One of the primary and most complicated factors in any divorce is the division of marital property. When an inheritance is involved, it can make things that much more complicated. Generally, inheritances are considered the separate property of their beneficiaries (What is the Difference between Community and Separate Property?). The specific circumstances surrounding the inheritance, however, can alter the court’s stance.
Texas: A Community Property State
Texas is a community property state. This means that any assets you and your spouse acquire as a married couple – that is not separate property, specifically – is marital property and is subject to a just and right division between the two of you in a divorce. While this just and right division does not necessarily mean an equal division, its intention is to provide each of you with your fair share.
If you inherited during your marriage, you probably have concerns about whether that inheritance is community property or not. In simple terms, no, your inheritance is your separate property. In the State of Texas, separate property consists of the following:
- All property owned by one spouse before marriage
- All gifts received by one spouse individually during the course of the marriage
- All inheritances received by one spouse individually during the course of the marriage
While these separate properties are not subject to division in divorce, you must be able to prove their separate nature with clear and convincing evidence, which is a high bar.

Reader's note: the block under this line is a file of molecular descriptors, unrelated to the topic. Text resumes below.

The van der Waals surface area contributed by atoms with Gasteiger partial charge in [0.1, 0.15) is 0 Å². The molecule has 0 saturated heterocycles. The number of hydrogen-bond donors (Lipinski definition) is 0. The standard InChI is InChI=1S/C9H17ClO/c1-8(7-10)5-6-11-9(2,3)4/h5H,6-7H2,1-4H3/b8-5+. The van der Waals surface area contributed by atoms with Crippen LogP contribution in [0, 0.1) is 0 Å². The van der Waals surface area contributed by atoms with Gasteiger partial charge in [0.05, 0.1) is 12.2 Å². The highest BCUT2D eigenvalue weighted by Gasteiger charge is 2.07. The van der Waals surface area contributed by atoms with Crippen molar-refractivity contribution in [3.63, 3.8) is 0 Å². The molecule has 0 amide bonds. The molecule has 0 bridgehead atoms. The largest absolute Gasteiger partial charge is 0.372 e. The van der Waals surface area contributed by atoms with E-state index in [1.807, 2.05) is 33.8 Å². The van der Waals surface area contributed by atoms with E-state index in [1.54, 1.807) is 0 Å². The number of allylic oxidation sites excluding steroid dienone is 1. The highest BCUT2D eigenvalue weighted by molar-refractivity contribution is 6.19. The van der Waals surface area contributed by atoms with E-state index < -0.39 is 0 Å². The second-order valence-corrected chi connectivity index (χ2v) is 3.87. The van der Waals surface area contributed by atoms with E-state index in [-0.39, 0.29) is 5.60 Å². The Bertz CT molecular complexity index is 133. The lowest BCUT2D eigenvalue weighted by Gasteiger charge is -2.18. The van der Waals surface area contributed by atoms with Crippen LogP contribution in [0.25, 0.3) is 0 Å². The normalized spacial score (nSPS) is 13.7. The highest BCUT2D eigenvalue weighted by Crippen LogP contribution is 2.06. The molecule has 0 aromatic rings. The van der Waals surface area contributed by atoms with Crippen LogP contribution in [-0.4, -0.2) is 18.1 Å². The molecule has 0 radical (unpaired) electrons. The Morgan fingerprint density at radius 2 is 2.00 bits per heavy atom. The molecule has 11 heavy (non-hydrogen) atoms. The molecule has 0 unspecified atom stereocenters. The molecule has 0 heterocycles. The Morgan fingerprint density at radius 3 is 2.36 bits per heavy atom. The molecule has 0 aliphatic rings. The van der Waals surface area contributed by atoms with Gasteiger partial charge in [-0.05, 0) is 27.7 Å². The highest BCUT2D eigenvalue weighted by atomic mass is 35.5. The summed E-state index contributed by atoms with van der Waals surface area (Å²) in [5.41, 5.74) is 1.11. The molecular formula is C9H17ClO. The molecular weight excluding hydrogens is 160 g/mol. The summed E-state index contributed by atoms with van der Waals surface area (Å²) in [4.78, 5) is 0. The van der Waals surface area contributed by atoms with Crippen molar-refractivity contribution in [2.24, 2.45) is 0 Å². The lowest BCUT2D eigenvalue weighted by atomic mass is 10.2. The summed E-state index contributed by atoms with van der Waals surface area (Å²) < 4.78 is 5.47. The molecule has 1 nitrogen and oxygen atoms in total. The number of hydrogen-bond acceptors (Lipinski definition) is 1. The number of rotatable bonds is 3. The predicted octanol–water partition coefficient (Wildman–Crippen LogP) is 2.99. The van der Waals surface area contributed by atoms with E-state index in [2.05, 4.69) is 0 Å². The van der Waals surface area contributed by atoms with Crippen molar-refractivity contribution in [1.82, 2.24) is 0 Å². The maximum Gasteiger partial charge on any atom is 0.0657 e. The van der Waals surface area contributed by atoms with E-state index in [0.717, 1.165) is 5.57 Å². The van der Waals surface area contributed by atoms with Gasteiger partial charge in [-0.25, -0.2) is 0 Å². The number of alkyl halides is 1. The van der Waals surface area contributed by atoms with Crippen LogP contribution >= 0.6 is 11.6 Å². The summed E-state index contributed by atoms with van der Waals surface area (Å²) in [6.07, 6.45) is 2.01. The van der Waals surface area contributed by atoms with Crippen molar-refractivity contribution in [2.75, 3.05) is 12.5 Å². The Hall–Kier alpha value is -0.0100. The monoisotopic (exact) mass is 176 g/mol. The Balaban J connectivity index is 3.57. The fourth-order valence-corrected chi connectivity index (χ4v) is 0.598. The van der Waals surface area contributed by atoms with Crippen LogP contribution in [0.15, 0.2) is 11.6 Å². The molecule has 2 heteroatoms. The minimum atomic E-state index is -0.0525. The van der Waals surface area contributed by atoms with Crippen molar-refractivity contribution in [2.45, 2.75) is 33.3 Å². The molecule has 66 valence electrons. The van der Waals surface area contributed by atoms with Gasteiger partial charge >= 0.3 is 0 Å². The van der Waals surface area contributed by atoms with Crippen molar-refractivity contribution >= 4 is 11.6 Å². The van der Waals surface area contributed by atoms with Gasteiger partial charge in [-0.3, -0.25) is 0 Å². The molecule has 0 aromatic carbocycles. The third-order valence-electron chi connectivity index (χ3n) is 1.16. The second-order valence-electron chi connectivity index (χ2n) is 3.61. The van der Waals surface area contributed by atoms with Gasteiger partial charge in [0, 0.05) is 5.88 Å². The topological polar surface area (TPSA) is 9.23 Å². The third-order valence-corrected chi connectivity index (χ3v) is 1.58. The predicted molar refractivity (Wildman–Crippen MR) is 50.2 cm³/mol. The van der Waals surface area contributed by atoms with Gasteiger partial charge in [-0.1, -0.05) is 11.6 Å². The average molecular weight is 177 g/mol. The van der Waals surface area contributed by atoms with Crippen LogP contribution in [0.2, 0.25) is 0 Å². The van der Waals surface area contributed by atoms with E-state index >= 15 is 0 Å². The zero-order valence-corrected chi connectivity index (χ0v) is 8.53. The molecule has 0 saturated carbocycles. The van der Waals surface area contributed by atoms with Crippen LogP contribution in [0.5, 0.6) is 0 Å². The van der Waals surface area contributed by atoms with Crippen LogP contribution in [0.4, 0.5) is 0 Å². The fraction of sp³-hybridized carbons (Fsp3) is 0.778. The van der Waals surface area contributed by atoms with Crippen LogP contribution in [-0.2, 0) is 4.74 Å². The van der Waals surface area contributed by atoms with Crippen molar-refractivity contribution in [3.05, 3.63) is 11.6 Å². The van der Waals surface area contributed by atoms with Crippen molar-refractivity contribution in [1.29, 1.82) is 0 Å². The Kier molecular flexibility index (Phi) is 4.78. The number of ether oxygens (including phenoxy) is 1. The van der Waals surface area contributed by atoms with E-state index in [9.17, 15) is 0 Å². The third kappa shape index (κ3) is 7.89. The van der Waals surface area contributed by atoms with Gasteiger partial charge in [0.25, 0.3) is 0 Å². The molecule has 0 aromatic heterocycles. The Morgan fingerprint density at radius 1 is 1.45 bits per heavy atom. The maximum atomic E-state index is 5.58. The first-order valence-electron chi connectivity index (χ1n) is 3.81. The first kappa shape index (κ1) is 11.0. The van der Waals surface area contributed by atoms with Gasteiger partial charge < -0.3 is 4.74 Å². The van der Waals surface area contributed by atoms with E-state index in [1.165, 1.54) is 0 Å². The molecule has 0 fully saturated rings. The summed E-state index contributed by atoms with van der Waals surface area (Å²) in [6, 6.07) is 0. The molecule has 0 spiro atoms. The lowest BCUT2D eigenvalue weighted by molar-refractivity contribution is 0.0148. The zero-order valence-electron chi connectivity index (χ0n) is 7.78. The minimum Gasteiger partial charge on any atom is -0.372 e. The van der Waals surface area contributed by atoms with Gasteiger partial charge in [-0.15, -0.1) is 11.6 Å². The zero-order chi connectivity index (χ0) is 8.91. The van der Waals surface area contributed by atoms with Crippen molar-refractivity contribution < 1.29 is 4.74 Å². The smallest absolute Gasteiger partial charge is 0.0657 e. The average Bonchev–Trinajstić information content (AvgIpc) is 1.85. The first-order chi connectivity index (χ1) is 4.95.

Factors that Can Complicate Inheritances
There are certain circumstances that can blur the line between community and separate property, including:
- If you add your spouse’s name to a title, deed, or bank account that is your separate property
- If you commingle marital funds into an account that represents separate property
- If you gift your spouse with separate property
- If you use marital funds in support of separate funds – for instance, if you use joint resources to pay taxes on property that you own separately
Protecting Your Inheritance
If you have concerns about protecting your inheritance from division in a Texas divorce, there are things that you can do to help establish the separate nature of your asset. These include keeping scrupulous records in relation to how you maintain and/or use the asset. Further, keeping your inheritance in a separate account that is in your name only and bypassing any commingling with marital resources can help legally establish that your inheritance is genuinely separate.
Do You Have Inheritance Concerns Related to Your Divorce? Consult with a Knowledgeable Attorney Today!
The division of marital property is a primary concern in every divorce, and if you have an inheritance or other separate property to protect, it can make the issue more urgent. Attorney Brett Pritchard at The Law Office of Brett H. Pritchard in Killeen, Texas, is committed to aggressively advocating for your financial rights and for the best possible resolution of your case. Mr. Pritchard is on your side, so please do not hesitate to contact us or call us at (254) 220-4225 today to consult a Killeen divorce attorney.